#8

one does not even need to know the internals. the provided set of functions is ambiguous no matter what the internals are. in order to be well defined, for any combination of actual parameters it should be clear which version is to be called. and this is simply not the case if two methods accept zero parameters. this indicates that probably we are actually dealing with two functions here that happens to have the same name. maybe some refactoring is needed.


#9

It’s possible this behavior will change. See this issue:


#10

AFAICT that issue is about what to do after finding the right method and is irrelevant to this discussion which is only about how to find the right method.


#11

Right. It’s just related in that it will help simplifying this system. Though I agree that in the examples provided by the OP the methods clearly overlap and it doesn’t make sense defining conflicting optional arguments.


#12

Thank you all for the feedback, much appreciated.

@yuyichao The usability issue is in the fact that in other languages, defining methods with optional arguments Just Works ™. I’ve been programming in a few other for a while now and never ran into this kind of issue before.

Anyway, now that I fully understand the issue, I can handle it. It makes perfect sense in Julia but I have the tendency to ignore warnings early in the development phase. I think many devs are the same, and this one can bite badly.

I don’t have a strong opinion that something should be done about this - though I would like the typed 0 arguments methods, they’d make a nice addition and seem to fit in with Julia’s typing narrative. Maybe it will make more sense in the future, as the language evolves.


#13

I guess my surprise comes from the fact that I come from a lifetime of programming in weakly typed languages. These are all about the number of arguments - so methods with 2, 3, 4, etc optional arguments will not “leak” 0 arguments methods that overwrite each other. Arity is a core concept there.

In the same line of thought, this is a fairly low level implementation detail, as I have no idea how ruby, or PHP or JavaScript handle methods with optional arguments. I doubt many devs do, as with more mature / older languages people work with higher level frameworks and DSLs which require a massive time investment and level of mastery of their own.

As Julia will go mainstream it will be more and more about higher level frameworks and DSLs and books about these, and less about Julia itself. Ask yourself how many Rails users (not contributors) have read the ruby manual?

It’s in this context where possible traps need to be avoided - and this is probably an ingredient for large scale adoption.


#14

This argument (Julia did something I didn’t expect; this will be a problem when it goes mainstream, because my expectations describe the general population, so you should change the language) comes up here very often, many times each week.

Seemingly, there is a tradeoff between minimizing surprise for users coming with various prior histories of programming languages, and coming up with a small, easy to understand, consistent set of rules (which of course one has to learn, there is no way around that). But when these things are discussed, it turns out that people have a wide variety of intuitions about how things should work (because they worked that way in R/Matlab/Python/Ruby/…), so there is usually no DWIM solution that dominates the simple, consistent set of rules solution. See eg this thread and comment:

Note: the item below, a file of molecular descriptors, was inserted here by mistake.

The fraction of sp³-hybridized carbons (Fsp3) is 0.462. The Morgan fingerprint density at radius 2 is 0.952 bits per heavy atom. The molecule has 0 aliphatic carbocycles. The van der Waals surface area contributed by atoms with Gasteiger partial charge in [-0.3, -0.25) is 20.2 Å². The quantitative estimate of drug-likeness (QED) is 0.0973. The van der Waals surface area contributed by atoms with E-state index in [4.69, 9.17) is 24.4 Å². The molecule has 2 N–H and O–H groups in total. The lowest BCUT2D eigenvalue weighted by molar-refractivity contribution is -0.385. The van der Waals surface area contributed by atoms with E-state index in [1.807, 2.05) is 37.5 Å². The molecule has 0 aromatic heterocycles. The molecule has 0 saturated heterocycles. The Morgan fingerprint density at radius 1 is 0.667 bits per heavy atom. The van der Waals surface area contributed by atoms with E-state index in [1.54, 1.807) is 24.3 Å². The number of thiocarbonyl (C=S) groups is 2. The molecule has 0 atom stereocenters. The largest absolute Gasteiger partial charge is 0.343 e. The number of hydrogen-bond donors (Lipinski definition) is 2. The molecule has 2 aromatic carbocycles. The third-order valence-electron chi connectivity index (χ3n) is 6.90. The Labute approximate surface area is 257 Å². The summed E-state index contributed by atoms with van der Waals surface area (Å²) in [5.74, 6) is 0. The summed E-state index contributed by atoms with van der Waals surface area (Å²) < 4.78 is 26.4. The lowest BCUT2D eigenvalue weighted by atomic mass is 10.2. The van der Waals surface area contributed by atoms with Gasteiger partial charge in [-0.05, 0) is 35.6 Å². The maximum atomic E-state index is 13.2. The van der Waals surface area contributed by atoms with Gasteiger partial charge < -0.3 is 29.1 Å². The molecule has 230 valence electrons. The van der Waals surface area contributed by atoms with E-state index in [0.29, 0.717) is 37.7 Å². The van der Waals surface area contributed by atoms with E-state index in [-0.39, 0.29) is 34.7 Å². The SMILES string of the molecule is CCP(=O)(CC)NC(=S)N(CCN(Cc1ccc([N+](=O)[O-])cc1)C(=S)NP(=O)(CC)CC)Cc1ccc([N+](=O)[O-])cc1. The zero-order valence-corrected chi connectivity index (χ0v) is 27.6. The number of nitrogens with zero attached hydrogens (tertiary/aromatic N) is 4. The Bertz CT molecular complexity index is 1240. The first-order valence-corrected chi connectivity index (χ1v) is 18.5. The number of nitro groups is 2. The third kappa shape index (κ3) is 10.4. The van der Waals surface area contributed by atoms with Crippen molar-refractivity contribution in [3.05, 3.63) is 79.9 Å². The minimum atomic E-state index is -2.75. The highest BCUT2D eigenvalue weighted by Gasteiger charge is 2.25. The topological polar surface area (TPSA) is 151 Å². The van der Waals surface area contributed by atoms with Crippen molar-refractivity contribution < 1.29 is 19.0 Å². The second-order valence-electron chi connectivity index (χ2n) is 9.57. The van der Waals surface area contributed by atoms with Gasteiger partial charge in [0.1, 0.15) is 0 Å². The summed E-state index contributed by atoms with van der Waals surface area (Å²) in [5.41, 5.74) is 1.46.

#15

@Tamas_Papp I agree, at this level, the discussion is too generic. But then again, this is relatively easy to address: what are the main approaches to dealing with methods with optional arguments? Are there any other schools of thought? Is Julia’s approach equally common?

Doing a bit more soul searching during breakfast, I’m actually starting to think that this approach might not be entirely consistent with Julia itself - and that arity should, maybe, be an important part in Julia’s implementation too.

The reason is that in Julia, a function in invoked by passing it a Tuple of arguments. A Tuple, by definition, has its type provided by the number and types of its elements.

When I define a method, I define the type of Tuple it should be invoked with. So in this line of thinking, the method’s signature is defined in relation to the type of the Tuple of arguments it takes. Basically we have a method that is defined by its name the fact that it takes a number of exactly x arguments of exactly the types A, B, C, … .

In this reasoning, Julia defining other methods of different arity and types of its arguments Tuple, means constructing completely different methods altogether, with completely different signatures.

So why not always have a fixed method signature (in terms of the type of its Tuple of arguments – so arity and types) and instead have the Tuples that can be constructed with optional arguments?

I hope I managed to explain properly: it’s basically about having the type of the Tuple of arguments a strict part of a method’s signature and not generating methods that take different types of Tuples. Instead the Tuple itself would be more flexible, maintaining its type but accepting default arguments when constructed.